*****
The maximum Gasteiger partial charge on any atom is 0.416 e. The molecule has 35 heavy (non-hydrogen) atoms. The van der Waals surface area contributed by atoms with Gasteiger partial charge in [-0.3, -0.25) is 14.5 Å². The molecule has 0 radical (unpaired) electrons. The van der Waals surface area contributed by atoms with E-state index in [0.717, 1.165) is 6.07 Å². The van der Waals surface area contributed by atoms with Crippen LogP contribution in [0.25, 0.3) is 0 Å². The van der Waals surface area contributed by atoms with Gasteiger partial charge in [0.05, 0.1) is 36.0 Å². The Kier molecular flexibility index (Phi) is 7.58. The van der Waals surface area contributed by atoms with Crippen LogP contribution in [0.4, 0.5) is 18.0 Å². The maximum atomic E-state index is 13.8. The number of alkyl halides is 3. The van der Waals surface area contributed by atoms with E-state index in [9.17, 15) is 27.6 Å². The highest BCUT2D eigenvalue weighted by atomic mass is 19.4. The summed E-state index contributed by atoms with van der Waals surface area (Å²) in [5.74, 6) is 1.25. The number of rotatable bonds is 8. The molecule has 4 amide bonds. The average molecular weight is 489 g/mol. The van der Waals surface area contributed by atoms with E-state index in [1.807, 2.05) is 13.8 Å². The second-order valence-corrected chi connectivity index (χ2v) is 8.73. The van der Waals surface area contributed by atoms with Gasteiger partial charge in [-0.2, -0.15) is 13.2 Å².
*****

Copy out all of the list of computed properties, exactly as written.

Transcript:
The maximum Gasteiger partial charge on any atom is 0.416 e. The molecule has 35 heavy (non-hydrogen) atoms. The van der Waals surface area contributed by atoms with Gasteiger partial charge in [-0.3, -0.25) is 14.5 Å². The molecule has 0 radical (unpaired) electrons. The van der Waals surface area contributed by atoms with E-state index in [0.717, 1.165) is 6.07 Å². The van der Waals surface area contributed by atoms with Crippen LogP contribution in [0.25, 0.3) is 0 Å². The van der Waals surface area contributed by atoms with Gasteiger partial charge in [0.05, 0.1) is 36.0 Å². The Kier molecular flexibility index (Phi) is 7.58. The van der Waals surface area contributed by atoms with Crippen LogP contribution in [0.4, 0.5) is 18.0 Å². The maximum atomic E-state index is 13.8. The number of alkyl halides is 3. The van der Waals surface area contributed by atoms with E-state index in [9.17, 15) is 27.6 Å². The highest BCUT2D eigenvalue weighted by atomic mass is 19.4. The summed E-state index contributed by atoms with van der Waals surface area (Å²) in [5.74, 6) is 1.25. The number of rotatable bonds is 8. The molecule has 4 amide bonds. The average molecular weight is 489 g/mol. The van der Waals surface area contributed by atoms with E-state index in [1.807, 2.05) is 13.8 Å². The second-order valence-corrected chi connectivity index (χ2v) is 8.73. The van der Waals surface area contributed by atoms with Gasteiger partial charge in [-0.2, -0.15) is 13.2 Å².